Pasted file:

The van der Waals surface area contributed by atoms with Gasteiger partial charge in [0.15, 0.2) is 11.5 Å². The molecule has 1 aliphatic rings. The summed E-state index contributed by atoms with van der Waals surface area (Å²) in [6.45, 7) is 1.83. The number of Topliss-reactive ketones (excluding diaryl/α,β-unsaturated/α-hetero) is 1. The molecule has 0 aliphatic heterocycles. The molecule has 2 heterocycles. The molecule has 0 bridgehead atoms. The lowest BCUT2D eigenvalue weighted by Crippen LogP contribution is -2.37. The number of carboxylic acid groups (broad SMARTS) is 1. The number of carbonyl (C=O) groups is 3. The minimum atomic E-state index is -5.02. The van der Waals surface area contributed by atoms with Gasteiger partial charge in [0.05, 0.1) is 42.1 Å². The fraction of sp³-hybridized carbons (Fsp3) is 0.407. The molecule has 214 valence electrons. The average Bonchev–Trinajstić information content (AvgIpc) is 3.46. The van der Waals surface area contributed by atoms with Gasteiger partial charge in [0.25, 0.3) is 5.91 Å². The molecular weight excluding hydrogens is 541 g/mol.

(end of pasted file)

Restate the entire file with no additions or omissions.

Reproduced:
The van der Waals surface area contributed by atoms with Gasteiger partial charge in [0.15, 0.2) is 11.5 Å². The molecule has 1 aliphatic rings. The summed E-state index contributed by atoms with van der Waals surface area (Å²) in [6.45, 7) is 1.83. The number of Topliss-reactive ketones (excluding diaryl/α,β-unsaturated/α-hetero) is 1. The molecule has 0 aliphatic heterocycles. The molecule has 2 heterocycles. The molecule has 0 bridgehead atoms. The lowest BCUT2D eigenvalue weighted by Crippen LogP contribution is -2.37. The number of carboxylic acid groups (broad SMARTS) is 1. The number of carbonyl (C=O) groups is 3. The minimum atomic E-state index is -5.02. The van der Waals surface area contributed by atoms with Gasteiger partial charge in [0.05, 0.1) is 42.1 Å². The fraction of sp³-hybridized carbons (Fsp3) is 0.407. The molecule has 214 valence electrons. The average Bonchev–Trinajstić information content (AvgIpc) is 3.46. The van der Waals surface area contributed by atoms with Gasteiger partial charge in [0.25, 0.3) is 5.91 Å². The molecular weight excluding hydrogens is 541 g/mol.